17. 17. • Hypokalemia - Potassium level <3.5 mmol/L - Causes can be reduced intake of potassium, increased entry of potassium, and increased loss of potassium - Manifestations: Membrane hyperpolarization causes a decrease in neuromuscular excitability, skeletal muscle weakness, smooth muscle atony, and cardiac dysrhythmias• Hyperkalemia - Potassium level >5.5 mmol/L - Caused by increased intake, shift of K+ from ICF, decreased renal excretion, insulin deficiency, or cell trauma - Mild attacks - Hypopolarized membrane, causing neuromuscular irritability, Tingling of lips and fingers, restlessness, intestinal cramping, and diarrhea - Severe attacks - The cell is not able to repolarize, resulting in muscle weakness, loss or muscle tone Electrolytes• Calcium (Ca2+) – Most abundant ion in body • plasma 2.3-2.6 mmol/L • most stored in bone (98%) as hydroxyapatite - Necessary for structure of bones and teeth, blood clotting, hormone secretion, and cell receptor function - Regulation: • Parathyroid Hormone (PTH) - ↑ blood Ca2+ • Calcitonin (CT) - ↓ blood Ca2+ – Homeostatic imbalances: • Hypocalcemia - muscle cramps, convulsions • Hypercalcemia - vomiting, cardiovascular symptoms, coma; prolonged abnormal calcium deposition, e.g., stone formation
18. 18. Electrolytes• Phosphate (H2PO4-, HPO42-, PO43-) – Important ICF anions; plasma 1.7-2.6 mmol/L • most (85%) is stored in bone as calcium salts • also combined with lipids, proteins, carbohydrates, nucleic acids (DNA and RNA), and high energy phosphate transport compound • important acid-base buffer in body fluids – Regulation - regulated in an inverse relationship with Ca2+ by PTH and calcitonin and Vitamin D (If the concentration of one increases, that of the other decreases) – Parathyroid hormone (PTH) - Increases plasma calcium levels – Vitamin D = Fat-soluble steroid - Increases calcium absorption from the GI tract – Calcitonin - Decreases plasma calcium levels – Homeostatic imbalances • Phosphate concentrations shift oppositely from calcium concentrations and symptoms are usually due to the related calcium excess or deficit Hypophosphatemia and Hyperphosphatemia • Hypophosphatemia – Osteomalacia (soft bones) – Muscle weakness – Bleeding disorders (platelet impairment) – Anemia – Leukocyte alterations • Hyperphosphatemia – High phosphate levels are related to the low calcium levels - Increased neuromuscular excitability (partial depolarization) - Muscle cramps
19. 19. Electrolytes • Magnesium (Mg2+) – 2nd most abundant intracellular electrolyte, 0.8-1.3 mmol/L in plasma • more than half is stored in bone, most of the rest in ICF (cytoplasm) • important enzyme cofactor; involved in neuromuscular activity, nerve transmission in CNS, and myocardial functioning – Homeostatic imbalance • Hypomagnesemia - Associated with hypocalcemia and hypokalemia, Neuromuscular irritability,Tetany, Convulsions, Hyperactive reflexes vomiting, cardiac arrhythmias • Hypermagnesemia - Muscle weakness, Hypotension, Respiratory depression, Lethargy, drowsiness, Bradycardia Acid-Base Balance• Normal metabolism produces H+ (acidity)• Three Homeostatic mechanisms: – Buffer systems - instantaneous; temporary – Exhalation of CO2 - operates within minutes; cannot completely correct serious imbalances – Kidney excretion - can completely correct any imbalance (eventually)• Buffer Systems – Consists of a weak acid and the salt of that acid which functions as a weak base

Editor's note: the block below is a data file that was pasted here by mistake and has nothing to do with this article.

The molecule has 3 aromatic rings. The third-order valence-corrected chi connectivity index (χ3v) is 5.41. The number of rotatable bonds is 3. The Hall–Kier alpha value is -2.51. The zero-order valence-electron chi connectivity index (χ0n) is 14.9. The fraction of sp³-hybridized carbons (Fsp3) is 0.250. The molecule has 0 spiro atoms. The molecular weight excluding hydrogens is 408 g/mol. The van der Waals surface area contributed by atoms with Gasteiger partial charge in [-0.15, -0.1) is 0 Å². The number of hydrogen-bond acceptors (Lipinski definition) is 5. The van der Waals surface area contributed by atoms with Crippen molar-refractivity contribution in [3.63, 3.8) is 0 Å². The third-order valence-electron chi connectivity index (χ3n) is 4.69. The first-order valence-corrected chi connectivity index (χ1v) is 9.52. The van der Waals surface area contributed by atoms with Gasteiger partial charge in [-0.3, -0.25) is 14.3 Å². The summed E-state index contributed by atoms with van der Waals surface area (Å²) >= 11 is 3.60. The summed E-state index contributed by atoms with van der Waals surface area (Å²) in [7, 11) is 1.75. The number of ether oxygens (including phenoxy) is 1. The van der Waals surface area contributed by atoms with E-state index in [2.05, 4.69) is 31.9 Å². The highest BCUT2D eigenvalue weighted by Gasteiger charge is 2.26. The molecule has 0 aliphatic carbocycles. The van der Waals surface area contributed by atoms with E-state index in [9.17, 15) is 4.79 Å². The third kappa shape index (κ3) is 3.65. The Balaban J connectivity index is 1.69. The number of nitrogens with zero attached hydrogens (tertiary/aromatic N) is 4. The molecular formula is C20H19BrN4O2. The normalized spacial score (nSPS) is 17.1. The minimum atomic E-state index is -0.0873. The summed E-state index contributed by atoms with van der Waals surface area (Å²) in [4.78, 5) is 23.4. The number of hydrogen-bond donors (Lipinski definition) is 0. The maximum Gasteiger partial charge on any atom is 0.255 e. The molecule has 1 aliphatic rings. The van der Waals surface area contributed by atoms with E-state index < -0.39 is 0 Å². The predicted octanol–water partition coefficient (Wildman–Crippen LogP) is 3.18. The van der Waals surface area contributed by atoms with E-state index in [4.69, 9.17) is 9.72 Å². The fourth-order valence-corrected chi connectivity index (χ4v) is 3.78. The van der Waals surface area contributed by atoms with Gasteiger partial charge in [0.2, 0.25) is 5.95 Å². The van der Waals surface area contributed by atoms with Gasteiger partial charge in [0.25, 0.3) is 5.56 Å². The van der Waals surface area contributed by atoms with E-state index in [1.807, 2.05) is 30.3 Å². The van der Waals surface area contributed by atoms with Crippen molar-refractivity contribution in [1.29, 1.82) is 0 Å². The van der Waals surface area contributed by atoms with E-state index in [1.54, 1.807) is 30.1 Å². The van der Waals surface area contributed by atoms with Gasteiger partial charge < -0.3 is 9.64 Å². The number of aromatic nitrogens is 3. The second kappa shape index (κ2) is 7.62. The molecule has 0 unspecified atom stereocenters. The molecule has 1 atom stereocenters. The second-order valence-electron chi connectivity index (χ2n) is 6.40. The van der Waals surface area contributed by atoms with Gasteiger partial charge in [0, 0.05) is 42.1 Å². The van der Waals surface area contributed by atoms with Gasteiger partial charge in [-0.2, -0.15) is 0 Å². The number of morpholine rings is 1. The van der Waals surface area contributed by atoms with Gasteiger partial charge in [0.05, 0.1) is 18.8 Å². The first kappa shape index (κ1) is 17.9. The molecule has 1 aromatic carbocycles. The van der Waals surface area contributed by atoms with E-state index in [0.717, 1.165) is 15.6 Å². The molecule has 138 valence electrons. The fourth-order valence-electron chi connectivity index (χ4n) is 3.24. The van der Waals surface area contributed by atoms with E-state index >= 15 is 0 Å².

20. 20. Acid-Base Balance• Carbonic Acid - Bicarbonate Buffer – A weak base (carbonic anhydrase) H+ + HCO3- ⇔ H2CO3 ⇔ H2O + CO2• Phosphate Buffer NaOH + NaH2PO4 ⇔ H2O + Na2HPO4 HCl + Na2HPO4 ⇔ NaCl + NaH2PO4 • Protein Buffer (resp. hemoglobin & albumin) Most abundant buffer in body cells and plasma Amino acids have amine group (proton acceptor = weak base) and a carboxyl group (proton donor = weak acid) Acid-Base Balance• CNS and peripheral chemoreceptors control changes in blood pH• Increased [H+] causes immediate hyperventilation and later increased renal secretion of [H+] and [NH4+]• Decreased [H+] causes immediate hypoventilation and later decreased renal secretion of [H+] and [NH4+]
21. 21. Acid-Base Imbalances• Acidosis – High blood [H+] – Low blood pH, <7.35 Alkalosis – Low blood [H+] – High blood pH, >7.45• Acid-Base imbalances may be due to problems with ventilation or due to a variety of metabolic problems – Respiratory Acidosis (pCO2 > 45 mm Hg) – Respiratory Alkalosis (pCO2 < 35 mm Hg) – Metabolic Acidosis (HCO3- < 23 mmol/l) – Metabolic Alkalosis (HCO3- > 26 mmol/l)• Compensation: the physiological response to an acid-base imbalance begins with adjustments by the system less involved Causes of Acid-Base Imbalances• Respiratory Acidosis – Chronic Obstructive Pulmonary Diseases e.g., emphysema, pulmonary fibrosis – Pneumonia• Respiratory Alkalosis – Hysteria – Fever – Asthma